VAFI proposes interest rate cut

Friday, Feb 06, 2015 08:00

Transactions are carried out at VPBank. Financial investors argue that lower interest rates will stimulate the recovery of securities and bond markets. — VNS Photo Truong Vi

HA NOI (Biz Hub) — The Viet Nam Association of Financial Investors (VAFI) has asked the State Bank of Viet Nam (SBV) and the Ministry of Finance (MoF) to cut dong interest rates on institutional deposits to about 1 per cent from the current 6-6.5 per cent per annum.

In its document sent to SBV and MoF, the VAFI said that such a dramatic cut required great determination and concerted measures from the SBV and the MoF but would have a clear impact on the country's economic development, Vietnam Economic Times reported.

The VAFI also said the central bank should drastically restructure the commercial banking system, which required dissolving ailing commercial banks, leaving only 15. Foreign banks should also be encouraged to purchase ailing financial institutions.

According to the association, Viet Nam's State Capital Investment Corporation (SCIC) should control a majority of shares in local banks such as BIDV, Vietinbank, Vietcombank,and MHB. This would save the central bank from getting too involved in their business performance or becoming a judge in its own affairs, as the central bank's function was managing currency and banking operations.

The VAFI also said the central bank should not appoint directors who had never worked for a business and did not have any achievements in business management. Additionally, they should not be appointed to boards of directors or jobs as general directors or CEOs at finance institutes managed by the SBV.

The association urged the MoF to control land prices to ensure healthy development of the property market and the State to enact an Assets Law to avoid price fever. If the interest rate for deposit in Vietnamese dong was lower, people might pour their idle money into the real estate sector, causing high land fever and bringing inflation, production and business to a standstill, the association warned.

To cut the dong deposit interest rate, the Ministry of Finance also needed to spur the development of the securities and bond markets. Lower interest rates would stimulate the recovery and development of these markets and the banking industry would be able to mobilise long-term deposits.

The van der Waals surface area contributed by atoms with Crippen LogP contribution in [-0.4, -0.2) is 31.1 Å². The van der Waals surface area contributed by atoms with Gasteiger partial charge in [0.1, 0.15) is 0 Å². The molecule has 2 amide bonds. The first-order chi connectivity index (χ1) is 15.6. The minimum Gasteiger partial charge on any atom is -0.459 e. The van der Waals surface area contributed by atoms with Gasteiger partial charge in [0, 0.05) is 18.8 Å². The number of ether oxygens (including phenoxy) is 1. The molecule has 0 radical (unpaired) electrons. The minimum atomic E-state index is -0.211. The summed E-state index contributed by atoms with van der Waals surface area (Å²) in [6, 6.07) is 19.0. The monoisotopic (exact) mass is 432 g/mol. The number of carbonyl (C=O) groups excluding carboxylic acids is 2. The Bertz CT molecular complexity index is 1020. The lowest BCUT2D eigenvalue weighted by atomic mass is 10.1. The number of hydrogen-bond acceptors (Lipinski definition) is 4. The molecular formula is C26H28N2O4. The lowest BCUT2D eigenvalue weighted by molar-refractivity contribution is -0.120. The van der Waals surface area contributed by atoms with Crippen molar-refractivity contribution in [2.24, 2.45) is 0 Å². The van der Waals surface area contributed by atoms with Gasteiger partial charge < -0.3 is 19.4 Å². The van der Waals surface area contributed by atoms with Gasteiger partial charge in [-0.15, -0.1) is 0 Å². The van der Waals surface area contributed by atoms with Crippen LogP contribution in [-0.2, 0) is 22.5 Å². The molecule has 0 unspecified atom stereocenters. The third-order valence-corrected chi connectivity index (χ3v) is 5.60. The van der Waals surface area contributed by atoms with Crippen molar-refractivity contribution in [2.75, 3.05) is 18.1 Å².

In addition, the State should open more room for foreign investors to invest in listed stocks, VAFI said. The Ministry also needed to outline a roadmap to minimise the budget deficit and public debt and balance the State budget and spending in the next 10 years.

Concerns from experts

Some analysts doubt the feasibility of the proposal. Can Van Luc, head of BIDV's human resources training school, said it would be too difficult to lower the deposit interest rate to 1 per cent for several reasons.

First, inflation was now low due to the impact of the decreased oil price. Second, the deposit interest rate needed to be kept at an attractive level to attract depositors so people would keep depositing at banks. Before reducing the deposit interest rate, inflation movements in the next few months needed to be observed, he said.

Former State Bank governor Cao Sy Kiem said the interest rate needed to be reduced, but the level needed to be carefully considered. If the interest rate was too low, commercial banks would suffer liquidity pressure as people rushed to withdraw their deposits from banks and invest in other financial channels such as property and securities.

Another banking expert said that the VAFI's proposal should be reconsidered after five to 10 years, when the inflation and finance market was stable as in many countries in Europe or the US.

Given the current domestic unstable finance market, bringing the interest rate for deposits down to 1 per cent was "unbelievable", he said. — VNS

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